What can I say – Willie’s no ladder climber.

But he’s got good friends that help him out anyway. Check out the video above, and follow Willie’s musical musings at WillieSimpson.com and on Facebook.

He told me his next single will be called the “The Oshi Anna Poos,” a bluesy folk piece about a news blogger kidnapped mid-squat on a public john and lynched as a warning to anyone who dares have a sense of humor. It’ll be his “Straight Outta Compton,” I’m sure.

Source: NYC Preservation Commission

A rendering of the proposed amphitheater.

The New York City Council gave a parting gift to outgoing Borough President Marty Markowitz, greenlighting his proposal to create a new open-air auditorium, green space and restaurant at the former site of Childs Restaurant on West 21st Street and the boardwalk in Coney Island.

The Council voted in favor of a resolution supporting a 10-year special permit allowing the 5,099-seat amphitheater at its final meeting of the year yesterday, where the majority of the legislative body’s representatives will give up their seats to term-limits on December 31.

Related resolutions that also passed yesterday in order to make way for the project include creating a special zoning district, as well as the acquisition of land between West 21st Street and West 22nd Street, and the elimination of the street between West 22nd Street and West 23rd Street.

Dubbed the Seaside Park and Community Arts Center, the theater and community complex will be used to continue the free Seaside Summer Concert series started by Markowitz, and will also feature paid shows as well. A restaurant concession is also part of the deal.

Markowitz is overjoyed by the project’s approval, which many have portrayed as the final achievement of his legacy as beep. He claims it will create jobs and stimulate commercial development in Coney Island.

Here’s part of the press release Markowitz issued yesterday evening:

This is a landmark achievement for the future of Coney Island and the entirety of Brooklyn. The Seaside Park and Community Arts Center will add even more energy and excitement to one of our nation’s top destinations for family amusement and entertainment, which will increase local tourism and stimulate our economy.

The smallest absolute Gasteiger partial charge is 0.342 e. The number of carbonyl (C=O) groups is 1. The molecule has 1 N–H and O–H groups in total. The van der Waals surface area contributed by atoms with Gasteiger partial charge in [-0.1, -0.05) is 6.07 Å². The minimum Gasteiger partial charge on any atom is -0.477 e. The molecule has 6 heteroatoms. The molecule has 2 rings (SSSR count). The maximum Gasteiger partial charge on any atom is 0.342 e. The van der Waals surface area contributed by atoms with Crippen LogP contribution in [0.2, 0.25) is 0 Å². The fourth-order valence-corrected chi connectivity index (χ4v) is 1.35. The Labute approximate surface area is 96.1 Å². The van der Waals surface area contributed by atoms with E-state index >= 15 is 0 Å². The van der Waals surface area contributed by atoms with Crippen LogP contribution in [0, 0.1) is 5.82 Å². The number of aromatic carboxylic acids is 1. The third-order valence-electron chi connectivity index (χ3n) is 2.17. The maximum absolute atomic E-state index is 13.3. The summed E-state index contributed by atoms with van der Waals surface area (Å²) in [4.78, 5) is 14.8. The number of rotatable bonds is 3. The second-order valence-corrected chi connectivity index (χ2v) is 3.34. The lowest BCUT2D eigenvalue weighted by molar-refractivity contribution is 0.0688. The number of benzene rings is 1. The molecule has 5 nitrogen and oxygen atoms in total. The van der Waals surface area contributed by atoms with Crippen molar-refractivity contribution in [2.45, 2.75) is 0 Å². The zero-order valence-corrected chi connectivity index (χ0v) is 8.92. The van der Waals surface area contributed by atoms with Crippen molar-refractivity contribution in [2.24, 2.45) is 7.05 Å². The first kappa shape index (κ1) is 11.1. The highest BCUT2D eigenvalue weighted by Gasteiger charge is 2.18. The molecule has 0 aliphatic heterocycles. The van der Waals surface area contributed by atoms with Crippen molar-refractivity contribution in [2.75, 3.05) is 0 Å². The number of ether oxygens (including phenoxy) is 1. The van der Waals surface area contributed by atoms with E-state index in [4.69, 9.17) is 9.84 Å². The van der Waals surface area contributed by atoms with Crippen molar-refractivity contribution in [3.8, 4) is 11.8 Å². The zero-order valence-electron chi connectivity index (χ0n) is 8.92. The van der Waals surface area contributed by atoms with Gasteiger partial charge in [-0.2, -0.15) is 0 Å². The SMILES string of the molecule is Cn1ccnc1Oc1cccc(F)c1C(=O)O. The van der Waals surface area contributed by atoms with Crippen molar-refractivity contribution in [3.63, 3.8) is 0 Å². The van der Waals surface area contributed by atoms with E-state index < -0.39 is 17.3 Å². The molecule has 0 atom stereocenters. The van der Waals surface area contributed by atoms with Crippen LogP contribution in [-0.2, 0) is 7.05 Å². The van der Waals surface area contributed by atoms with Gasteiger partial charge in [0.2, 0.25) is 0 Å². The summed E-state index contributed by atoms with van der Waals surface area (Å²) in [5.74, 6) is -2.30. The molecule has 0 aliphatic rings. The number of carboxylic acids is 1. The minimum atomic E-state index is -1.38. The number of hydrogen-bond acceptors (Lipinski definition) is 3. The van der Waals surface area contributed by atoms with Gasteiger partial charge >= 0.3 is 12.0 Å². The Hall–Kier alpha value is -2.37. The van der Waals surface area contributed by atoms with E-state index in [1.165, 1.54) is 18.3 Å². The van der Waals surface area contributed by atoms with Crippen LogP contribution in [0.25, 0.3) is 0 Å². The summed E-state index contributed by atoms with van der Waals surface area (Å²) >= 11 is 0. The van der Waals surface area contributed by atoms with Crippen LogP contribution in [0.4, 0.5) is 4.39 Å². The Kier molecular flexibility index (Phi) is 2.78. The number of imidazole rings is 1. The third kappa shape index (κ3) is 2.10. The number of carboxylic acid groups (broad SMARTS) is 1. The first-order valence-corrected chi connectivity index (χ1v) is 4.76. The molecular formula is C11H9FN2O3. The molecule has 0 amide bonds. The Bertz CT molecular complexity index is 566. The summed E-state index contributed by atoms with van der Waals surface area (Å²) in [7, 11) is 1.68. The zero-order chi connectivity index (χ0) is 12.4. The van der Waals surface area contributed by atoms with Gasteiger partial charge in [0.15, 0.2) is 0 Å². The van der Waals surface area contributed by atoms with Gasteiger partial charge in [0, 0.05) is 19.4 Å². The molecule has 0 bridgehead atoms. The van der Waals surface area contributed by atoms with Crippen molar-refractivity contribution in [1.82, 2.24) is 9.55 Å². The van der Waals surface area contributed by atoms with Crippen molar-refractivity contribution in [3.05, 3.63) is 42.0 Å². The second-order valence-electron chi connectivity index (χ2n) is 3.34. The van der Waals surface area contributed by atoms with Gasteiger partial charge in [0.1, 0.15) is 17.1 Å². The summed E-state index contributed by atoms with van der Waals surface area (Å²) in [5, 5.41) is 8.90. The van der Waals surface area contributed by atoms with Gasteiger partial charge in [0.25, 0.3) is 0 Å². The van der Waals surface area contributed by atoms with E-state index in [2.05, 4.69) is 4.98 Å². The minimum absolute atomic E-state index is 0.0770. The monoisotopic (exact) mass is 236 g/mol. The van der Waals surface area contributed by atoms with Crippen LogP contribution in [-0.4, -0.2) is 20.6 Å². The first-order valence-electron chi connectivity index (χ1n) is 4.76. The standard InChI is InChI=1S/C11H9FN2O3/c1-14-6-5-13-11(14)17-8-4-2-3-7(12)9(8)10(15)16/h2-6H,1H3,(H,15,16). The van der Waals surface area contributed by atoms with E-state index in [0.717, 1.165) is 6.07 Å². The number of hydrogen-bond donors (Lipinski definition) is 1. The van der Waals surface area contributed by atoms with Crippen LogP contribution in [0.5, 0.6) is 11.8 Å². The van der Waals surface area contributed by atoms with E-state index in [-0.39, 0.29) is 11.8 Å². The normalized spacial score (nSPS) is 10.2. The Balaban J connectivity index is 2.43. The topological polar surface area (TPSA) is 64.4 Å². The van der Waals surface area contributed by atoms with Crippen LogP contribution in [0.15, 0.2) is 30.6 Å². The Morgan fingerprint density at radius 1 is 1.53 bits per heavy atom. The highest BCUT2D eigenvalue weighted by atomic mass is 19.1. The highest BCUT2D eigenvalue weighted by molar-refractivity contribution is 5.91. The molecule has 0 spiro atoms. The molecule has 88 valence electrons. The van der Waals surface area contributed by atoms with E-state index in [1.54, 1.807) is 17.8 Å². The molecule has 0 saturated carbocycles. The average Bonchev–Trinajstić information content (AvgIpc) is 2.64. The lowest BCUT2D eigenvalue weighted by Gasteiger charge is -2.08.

The City’s first covered seasonal   amphitheater will create hundreds of quality jobs; the developer has committed to prioritizing local residents both for construction jobs and when the amphitheater is up and running. This project will catalyze residential and commercial development and keep our City’s attention focused intently on the needed infrastructure improvements that residents of Coney Island’s West End have been seeking for years. By adaptively reusing the Childs building, which has been closed to the public since the 1940’s, we can breathe new life into this under-utilized section of the Riegelmann Boardwalk. By building a lush neighborhood park, we can jumpstart the Coney Island Plan and deliver on the city’s promise of building green spaces.

The proposal won the approval of the Council’s Land Use Committee on Wednesday, allowing it to move forward to the general body.

The local community board voted against the plan in September, and, although the site is landmarked, the Landmarks Preservation Committee gave the overhaul – which would see at least one exterior wall torn down - a thumbs up.

Source: NYC Preservation Commission

Rendering of the proposed venue (Source: NYC Preservation Commission)

The New York City Council is set to vote on the on the $58 million proposal to convert the former site of Childs Restaurant in Coney Island into an amphitheater and public park today, the final scheduled meeting of the Council for the year.

The plan got the green light from the Council’s Committee on Land Use yesterday, according to Crain’s New York, and today goes before the full body.

Here are details from the Crain’s article:

The proposal for the Seaside Park and Community Arts Center project is being advanced by both the city’s Economic Development Corp. and an iStar Financial subsidiary called Coney Island Holdings LLC. Under the plan, zoning laws would be altered and permits granted to allow for the construction of an outdoor amphitheater along the boardwalk near West 21st Street, that could accommodate 5,099 people. In addition, a public park would be built and the landmarked Childs Restaurant would be restored and reopened as an eatery and catering facility.

The proposal has the support of the local City Councilman Domenic Recchia Jr., D-Brooklyn, which means the proposal is likely to sail through the full council tomorrow, since the legislative body typically votes in concert with the local lawmaker.

“The improvements proposed in this project will undoubtedly restore this iconic structure’s use to the community, provide multiple cultural and educational benefits, and greatly contribute to the area’s ongoing cultural and economic revitalization,” Mr. Recchia said in a statement.